Jorge Labarga (PHIL SEARS)
Considering the Legislature’s performance on court funding, the most significant change in Chief Justice-elect Jorge Labarga’s life these next two years may be a drastic cut in commuting.
“It’s 419 miles from the garage of the Supreme Court to the garage of my house in Wellington,” Labarga said.
The state doesn’t provide airfare for justices, and Labarga said he couldn’t afford the $800 round-trip tickets, so he bought a Toyota Prius and has been driving north about once a month. Then there’s the drive back.
That’s about to end. Zulma Labarga, his wife, is house hunting and hopes to be a Tallahassee resident this spring.
What the Legislature does to help or hinder the courts is largely out of Labarga’s control, but his life has taken some sharp turns, so who knows what the future may bring? As the rookie appointee of former Gov. Charlie Crist, Labarga’s first assignment was assessing the governor’s role in judicial nominations.
Talk about biting the hand the feeds you: No sooner was Labarga on the bench than he had to tell Crist he couldn’t demand more nominations than the Fifth District Court of Appeal Judicial Nominating Commission was willing to give. That still makes Labarga laugh, but not in a mean way. It’s the irony that gets him.
Labarga has been on the bench more than five years and has been named the next chief justice to take over July 1. As chief justice, Labarga becomes the advocate for the judicial branch before the Legislature.
Lately, the judiciary hasn’t fared that well in the Legislature. When Charles Canady was chief justice in 2010-2012, he begged for funds to keep courthouses open. And the Legislature tried to split the court into separate civil and criminal courts and pack the court with Gov. Rick Scott’s appointees. Both measures failed.
Chief Justice Ricky Polston has presided over a less politically tumultuous period, but the court system has dealt with flat year-to-year budgets.
In 2011, the court certified a need for 72 new trial judges across the state. The Legislature provided none. In 2012, the annual December report was for 63 new judges. Again, nothing.
Last December, the court certified the need for 46 trial judges and two appellate judges. Labarga denied the shrinking number had anything to do with lower expectations from the Legislature.
“We crunch the numbers based on the caseloads, and the judicial branch has been very efficient,” he said. “We’ve been doing a lot with very little budget.”
The third branch of government in Florida runs on seven-tenths of 1 percent of the state budget, and no new judges have been approved in seven years.
“We need help,” Labarga said. “Some circuits obviously have grown more than others. I would hope the Legislature this year accommodates our request.”
Labarga is optimistic lawmakers will be more receptive. The tone of key legislators has been more moderate of late. Also, as the economy improves and the foreclosure backlog shrinks, new resources may emerge.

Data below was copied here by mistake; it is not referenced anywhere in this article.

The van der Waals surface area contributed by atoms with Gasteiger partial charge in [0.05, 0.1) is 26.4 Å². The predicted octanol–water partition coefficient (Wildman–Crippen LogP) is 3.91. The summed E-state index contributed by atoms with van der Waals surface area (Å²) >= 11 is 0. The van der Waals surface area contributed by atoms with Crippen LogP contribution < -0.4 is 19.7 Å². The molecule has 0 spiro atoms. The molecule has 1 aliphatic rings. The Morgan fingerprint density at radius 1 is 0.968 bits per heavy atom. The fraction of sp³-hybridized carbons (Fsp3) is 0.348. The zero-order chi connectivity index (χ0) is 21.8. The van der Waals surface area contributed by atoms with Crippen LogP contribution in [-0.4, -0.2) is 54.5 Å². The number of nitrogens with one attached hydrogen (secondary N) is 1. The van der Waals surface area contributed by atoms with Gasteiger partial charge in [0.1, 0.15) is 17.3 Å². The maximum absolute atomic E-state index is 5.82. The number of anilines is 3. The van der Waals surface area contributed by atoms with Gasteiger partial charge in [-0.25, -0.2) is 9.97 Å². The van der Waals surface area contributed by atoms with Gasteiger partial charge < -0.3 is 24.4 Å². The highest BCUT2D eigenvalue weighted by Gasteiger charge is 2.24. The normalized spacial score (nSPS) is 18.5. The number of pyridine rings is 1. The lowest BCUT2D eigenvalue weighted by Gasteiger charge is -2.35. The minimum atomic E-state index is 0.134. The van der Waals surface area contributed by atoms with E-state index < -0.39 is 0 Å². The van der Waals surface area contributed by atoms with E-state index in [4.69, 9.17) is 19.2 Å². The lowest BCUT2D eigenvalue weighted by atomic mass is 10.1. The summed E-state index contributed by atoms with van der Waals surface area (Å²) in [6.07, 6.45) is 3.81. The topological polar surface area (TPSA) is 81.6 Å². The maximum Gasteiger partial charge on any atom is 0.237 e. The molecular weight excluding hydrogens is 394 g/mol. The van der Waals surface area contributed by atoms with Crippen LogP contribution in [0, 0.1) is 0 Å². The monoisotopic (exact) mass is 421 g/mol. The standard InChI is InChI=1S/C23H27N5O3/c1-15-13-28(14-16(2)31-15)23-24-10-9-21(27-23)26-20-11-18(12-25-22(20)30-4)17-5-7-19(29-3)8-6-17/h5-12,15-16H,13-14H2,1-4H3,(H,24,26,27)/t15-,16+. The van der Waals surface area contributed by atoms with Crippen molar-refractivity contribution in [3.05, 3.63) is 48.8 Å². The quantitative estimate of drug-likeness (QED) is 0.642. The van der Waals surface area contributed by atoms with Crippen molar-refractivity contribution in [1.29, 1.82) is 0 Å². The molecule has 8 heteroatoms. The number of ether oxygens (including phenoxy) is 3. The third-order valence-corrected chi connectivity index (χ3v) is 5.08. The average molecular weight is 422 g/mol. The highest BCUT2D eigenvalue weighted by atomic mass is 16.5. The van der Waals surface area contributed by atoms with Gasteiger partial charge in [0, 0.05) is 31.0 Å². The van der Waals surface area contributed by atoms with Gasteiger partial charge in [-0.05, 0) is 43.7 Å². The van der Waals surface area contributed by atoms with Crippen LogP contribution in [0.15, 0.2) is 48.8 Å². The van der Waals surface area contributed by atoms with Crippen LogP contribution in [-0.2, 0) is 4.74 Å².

Labarga expects the added responsibilities of chief justice will keep him in the office more. That’s saying something since he admits, “I practically live in this building. It’s a 24/7 job.”
He doesn’t want to cut back on researching and writing opinions, his favorite part of the job.
“Absolutely not,” Labarga insisted.
When it comes to getting credit on opinions, Labarga has been one of the less prominent authors. Five majority opinions bore his name in 2013 compared to 12 for R. Fred Lewis and 16 for Barbara Pariente. But like his colleagues, most of Labarga’s work is done anonymously.
Opinions on judicial procedure and death penalty cases are unsigned but comprise more than 70 percent of all opinions.
“Most of what I write on is death penalty cases,” Labarga said.
Labarga always wanted to be a lawyer.
“I guess it had a lot to do with what happened in Cuba. I do firmly believe that lawyers are the enforcers of democracy,” he said.
His father was a blue-collar worker who was happy to see Cuba freed from the dictator Fulgencio Batista in 1959. That elation soon turned to heartbreak once it was clear Fidel Castro would not deliver American-style democracy. Labarga’s father fled by air in 1961 but couldn’t bring his family.
Two years later at 11, Labarga, his two brothers and mother left Cuba for Mexico City.
“My grandfather had a friend in Mexico,” Labarga said. For six months, the Labargas were guests living near Chapultepec park where the brothers spent their days playing until their father arranged a trip to Florida.
When Labarga was in grade school, his father supported the family working in a Pahokee sugar mill. The family later moved to West Palm Beach.
Labarga earned his bachelor’s and law degrees at the University of Florida. In 1979, he returned to West Palm Beach as an assistant public defender. He was an assistant state attorney for five years before entering private practice at Cone, Wagner, Nugent, Roth, Romano & Ericksen. In 1992, he help found Roth, Duncan & Labarga.
Gov. Lawton Chiles appointed Labarga to the Palm Beach circuit bench in 1996, where he presided over family, civil and criminal divisions. In 2008, Crist picked Labarga for a seat on the Fourth District Court of Appeal and extended the Supreme Court appointment the following month.